ST. PETERSBURG, Fla. — Florida Governor Ron DeSantis has signed an executive order invalidating local emergency orders and COVID-19 restrictions.
He signed a bill Monday morning that goes into effect July 1, but also signed an executive order to bridge the gap from now until then.
“It not only reigns in the ability of local governments to do this stuff. It provides more check against the state which I fully support," said Governor DeSantis.
DeSantis cited the efficacy of vaccines and the number of elderly Floridians that have been vaccinated thus far. He said telling people they still had to wear masks and follow other COVID-19 restrictions even after being vaccinated undermined public confidence in the vaccines.
He emphasized his endorsement of getting vaccinated against COVID-19, but expressed his displeasure with the government keeping restrictions and issuing fines to businesses now that the vaccine is readily available.
“The evidence tells us that we over a year into this. People can act with normal order but emergency orders, these extraordinary measures at this point are not justifiable," said Governor DeSantis.
The governor slammed states whose governments have imposed stricter COVID-19 restrictions that have lasted longer and said Florida will lead the way back to normalcy.
Private businesses, of course, can still require masks upon entry and enforce social distancing and other protective measures.
"Right now it means nothing. We will continue what we’re doing and I think the customers and our staff, until we feel safer otherwise, and that people will support us if we do as we do open up and we will we just don’t know when," said Veronica Danko, the owner of The Independent Bar & Cafe.
The business has required staff wear masks and customers wear masks inside the building throughout much of the pandemic, part of a group of restaurants and music venues that established a 'safe and sound' group.
The bill also cements the emergency order that banned vaccine passports.
St. Petersburg mayor Rick Kriseman came out quickly against the Governor's moves.
“It comes down to politics and, unfortunately, this administration and this legislature have applied politics to healthcare in the state of Florida. And who loses when that happens? All the residents of the state of Florida," said Kriseman.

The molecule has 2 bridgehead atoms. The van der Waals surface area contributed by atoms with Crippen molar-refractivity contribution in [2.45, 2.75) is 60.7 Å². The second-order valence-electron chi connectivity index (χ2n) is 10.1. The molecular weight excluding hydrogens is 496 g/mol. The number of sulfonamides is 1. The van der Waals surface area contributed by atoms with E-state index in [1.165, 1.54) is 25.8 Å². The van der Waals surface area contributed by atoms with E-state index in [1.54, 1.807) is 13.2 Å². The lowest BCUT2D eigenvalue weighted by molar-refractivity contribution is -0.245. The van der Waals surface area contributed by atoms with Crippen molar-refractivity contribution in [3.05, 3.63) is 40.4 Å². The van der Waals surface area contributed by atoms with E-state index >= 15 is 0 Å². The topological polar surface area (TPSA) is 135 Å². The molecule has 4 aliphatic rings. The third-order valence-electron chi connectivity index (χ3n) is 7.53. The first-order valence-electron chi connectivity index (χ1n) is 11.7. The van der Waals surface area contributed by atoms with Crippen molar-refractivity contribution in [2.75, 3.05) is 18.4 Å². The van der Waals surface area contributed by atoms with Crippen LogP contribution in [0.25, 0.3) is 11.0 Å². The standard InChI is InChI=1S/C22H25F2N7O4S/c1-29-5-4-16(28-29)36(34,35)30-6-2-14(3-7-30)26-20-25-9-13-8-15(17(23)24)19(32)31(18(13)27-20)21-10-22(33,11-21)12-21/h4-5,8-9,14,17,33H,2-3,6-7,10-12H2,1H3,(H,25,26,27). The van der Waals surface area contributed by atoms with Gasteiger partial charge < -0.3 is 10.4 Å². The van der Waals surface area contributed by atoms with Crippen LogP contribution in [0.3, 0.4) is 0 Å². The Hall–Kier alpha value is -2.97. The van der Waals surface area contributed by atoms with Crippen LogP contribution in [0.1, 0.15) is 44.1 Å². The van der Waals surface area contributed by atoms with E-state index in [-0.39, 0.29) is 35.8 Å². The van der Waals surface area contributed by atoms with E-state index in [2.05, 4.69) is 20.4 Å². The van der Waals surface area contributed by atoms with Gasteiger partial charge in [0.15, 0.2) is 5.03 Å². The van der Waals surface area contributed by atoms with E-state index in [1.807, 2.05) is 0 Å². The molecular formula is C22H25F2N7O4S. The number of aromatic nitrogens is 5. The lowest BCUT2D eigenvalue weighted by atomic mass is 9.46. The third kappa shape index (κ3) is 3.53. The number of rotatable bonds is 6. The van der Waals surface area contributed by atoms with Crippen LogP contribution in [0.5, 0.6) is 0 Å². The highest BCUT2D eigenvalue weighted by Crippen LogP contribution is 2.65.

Kriseman calls the Governor's actions "hypocritical."
“If you listen during the session you’ll often hear them complain about Washington. Washington shouldn’t tell us what to do. We know our state better than Washington. Well, the legislature shouldn’t tell local government what to do. We know our cities and counties better than they do," Kriseman said.
Tampa Mayor Jane Castor stated, "The best decisions are made by local authorities who are closest to the unique health and welfare needs of our communities. We will continue to follow CDC guidelines and encourage all of our residents to get vaccinated so that we can safely return to a sense of normalcy."
Meanwhile, Hillsborough County Commissioner Kimberly Overman said it underscores the need for vaccines.
"I think it’s premature because it confuses the issue of how critically important it is to stay safe and to use the mask as a means of that safety but it also is important to recognize that there is no time to waste to get you’re vaccine now," she said.
While local governments interpreted the order, the Florida Department of Education clarified that the orders do not impact school districts policies for the remainder of the school year.
You can read the bill in its entirety HERE.